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Career Path

Commitment and loyalty pay off

by Christy Liu

Sherry Yeung, senior manager, corporate marketing
Samsung Electronics Hong Kong
Photo: Edde Ngan

Every year, hundreds of fresh graduates enter the highly competitive marketing field. Sherry Yeung was once one of them.

Now a senior corporate marketing manager for Samsung Electronics Hong Kong, Ms Yeung notes her choice of career was the result of a well-paced plan.

Long-term perspective

Ms Yeung spent a summer in Hong Kong working for Cathay Pacific as an intern prior to her final year of university studies in Canada.

"My responsibilities as a summer intern included an internal staff learning assignment. After the summer, I realised that I wanted to pursue a career in the marketing profession so I only applied for marketing jobs after graduation," Ms Yeung remarks, saying young people should try to identify their career goals and interests early on and keep a keen focus only on these.

She encourages university students to gain work experience as a way to explore their interests before entering the workplace full time. Her first step into the employment market was as an associate account executive with a top international advertising agency. She spent eight years building up her business acumen and worked her way up to the position of account director before leaving for marketing positions in other companies.

She stresses that company loyalty and a commitment to the job are essential. "Taking a long-term view gives you the time and opportunity to adapt to the corporate culture and the industry. This also gives your supervisors ample time to observe your performance and talents," she says. "Some young people these days are not focused or motivated enough and there is a tendency to keep changing jobs. Instead of building a career, they may only be taking up a job. This kind of attitude affects long-term career prospects because future employers will question every career move in detail."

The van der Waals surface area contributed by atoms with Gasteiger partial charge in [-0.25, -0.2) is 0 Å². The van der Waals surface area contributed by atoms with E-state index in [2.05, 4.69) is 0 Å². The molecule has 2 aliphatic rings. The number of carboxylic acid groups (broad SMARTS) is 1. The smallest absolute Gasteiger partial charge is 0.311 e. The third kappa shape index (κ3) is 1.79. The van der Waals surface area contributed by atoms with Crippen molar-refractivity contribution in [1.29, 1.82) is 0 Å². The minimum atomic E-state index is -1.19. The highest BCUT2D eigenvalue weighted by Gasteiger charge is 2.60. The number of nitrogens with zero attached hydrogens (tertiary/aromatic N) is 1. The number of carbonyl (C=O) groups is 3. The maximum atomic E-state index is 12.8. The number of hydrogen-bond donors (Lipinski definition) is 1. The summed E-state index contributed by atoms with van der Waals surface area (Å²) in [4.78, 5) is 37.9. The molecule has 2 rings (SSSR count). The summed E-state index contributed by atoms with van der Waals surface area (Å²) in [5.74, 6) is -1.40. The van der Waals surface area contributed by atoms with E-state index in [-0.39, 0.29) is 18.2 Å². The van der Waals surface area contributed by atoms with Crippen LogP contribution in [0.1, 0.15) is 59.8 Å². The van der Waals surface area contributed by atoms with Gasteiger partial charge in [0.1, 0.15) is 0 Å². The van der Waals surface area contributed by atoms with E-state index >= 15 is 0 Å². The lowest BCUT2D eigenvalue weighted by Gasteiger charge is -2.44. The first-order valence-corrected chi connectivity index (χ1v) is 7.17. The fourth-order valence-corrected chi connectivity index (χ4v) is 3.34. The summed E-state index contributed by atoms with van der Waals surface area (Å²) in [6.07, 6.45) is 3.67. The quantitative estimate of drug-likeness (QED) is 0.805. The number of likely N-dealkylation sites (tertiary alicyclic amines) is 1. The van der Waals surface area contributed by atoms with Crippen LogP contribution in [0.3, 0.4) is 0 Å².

Despite not having formal academic training in advertising and marketing, Ms Yeung picked up a wealth of practical skills and knowledge in her first job. "The agency served large clients, giving me the chance to work on major projects and expand my horizon," she explains. "In addition, I was privileged enough to work with some experienced supervisors who were willing to furnish me with opportunities and trained me to perceive everyday issues from a marketing angle."


"Market yourself just as you would a product"

Opportunities and rewards

Marketing is a long-term and comprehensive effort and job satisfaction comes from performing well while executing various types of marketing projects, Ms Yeung stresses.

She reflects that this year has been particularly rewarding, as she has had the chance to organise a number of activities related to the Olympic Games, including the in-house Olympics-themed annual dinner and a media gathering.

She experienced the most satisfaction from her involvement in the public activities related to the Olympics, such as the Sports Federation & Olympic Committee of Hong Kong's 2008 Olympic Day Run. Samsung was the sole sponsor of this event, which promoted healthier lifestyles and gave Hong Kong people the opportunity to show their support for local athletes participating in the 2008 Beijing Olympic Games.

Samsung also nominated eight Hong Kong torchbearers, including a sports star, celebrities, company representatives and business partners to partake in the Olympic torch relay. For Ms Yeung, these projects took her beyond professional satisfaction to a more meaningful experience. She notes that Samsung and the Olympic Games have a similar mission to bring people from all over the world together, and the Olympic spirit echoes Samsung's philosophy to overcome all challenges in the quest for excellence. "Passion played a central role in the success of these events," she says.

Since part of Ms Yeung's duties is to handle staff hiring and planning assignments for her team, she has learnt through experience that it is commitment and passion which make candidates stand out.

Her advice to graduates and young jobseekers interested in marketing as a career is to show their commitment to the industry and the companies that they approach, and to demonstrate a positive attitude and target-oriented mindset during job interviews.

"Do some research before your interview so that you understand the company you are applying to. Be well prepared and sure that you like the products and services that you are going to market. Imagine the interview as an opportunity to market yourself just as you would a product," she concludes.


 

Taken from Career Times 04 July 2008, p. B18

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